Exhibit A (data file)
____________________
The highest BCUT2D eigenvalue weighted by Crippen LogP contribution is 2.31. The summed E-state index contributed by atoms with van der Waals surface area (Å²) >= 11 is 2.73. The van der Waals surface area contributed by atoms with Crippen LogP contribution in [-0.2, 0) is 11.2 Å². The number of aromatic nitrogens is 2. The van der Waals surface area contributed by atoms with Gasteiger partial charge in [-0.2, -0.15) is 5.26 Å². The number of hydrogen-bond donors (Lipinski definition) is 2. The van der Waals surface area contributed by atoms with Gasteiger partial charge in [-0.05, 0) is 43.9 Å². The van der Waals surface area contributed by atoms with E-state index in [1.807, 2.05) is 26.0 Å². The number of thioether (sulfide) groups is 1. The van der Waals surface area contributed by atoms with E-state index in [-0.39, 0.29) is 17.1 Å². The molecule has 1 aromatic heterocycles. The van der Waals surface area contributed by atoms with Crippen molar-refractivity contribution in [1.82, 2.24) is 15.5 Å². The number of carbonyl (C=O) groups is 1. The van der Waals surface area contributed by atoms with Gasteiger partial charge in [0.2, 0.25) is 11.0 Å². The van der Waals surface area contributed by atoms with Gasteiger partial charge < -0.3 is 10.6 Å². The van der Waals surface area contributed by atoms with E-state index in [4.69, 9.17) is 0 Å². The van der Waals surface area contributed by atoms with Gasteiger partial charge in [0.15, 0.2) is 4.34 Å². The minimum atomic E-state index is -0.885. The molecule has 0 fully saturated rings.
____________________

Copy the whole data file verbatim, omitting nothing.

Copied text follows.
The highest BCUT2D eigenvalue weighted by Crippen LogP contribution is 2.31. The summed E-state index contributed by atoms with van der Waals surface area (Å²) >= 11 is 2.73. The van der Waals surface area contributed by atoms with Crippen LogP contribution in [-0.2, 0) is 11.2 Å². The number of aromatic nitrogens is 2. The van der Waals surface area contributed by atoms with Gasteiger partial charge in [-0.2, -0.15) is 5.26 Å². The number of hydrogen-bond donors (Lipinski definition) is 2. The van der Waals surface area contributed by atoms with Gasteiger partial charge in [-0.05, 0) is 43.9 Å². The van der Waals surface area contributed by atoms with E-state index in [1.807, 2.05) is 26.0 Å². The number of thioether (sulfide) groups is 1. The van der Waals surface area contributed by atoms with E-state index in [-0.39, 0.29) is 17.1 Å². The molecule has 1 aromatic heterocycles. The van der Waals surface area contributed by atoms with Crippen molar-refractivity contribution in [1.82, 2.24) is 15.5 Å². The number of carbonyl (C=O) groups is 1. The van der Waals surface area contributed by atoms with Gasteiger partial charge in [0.2, 0.25) is 11.0 Å². The van der Waals surface area contributed by atoms with Gasteiger partial charge < -0.3 is 10.6 Å². The van der Waals surface area contributed by atoms with E-state index in [4.69, 9.17) is 0 Å². The van der Waals surface area contributed by atoms with Gasteiger partial charge in [0.15, 0.2) is 4.34 Å². The minimum atomic E-state index is -0.885. The molecule has 0 fully saturated rings.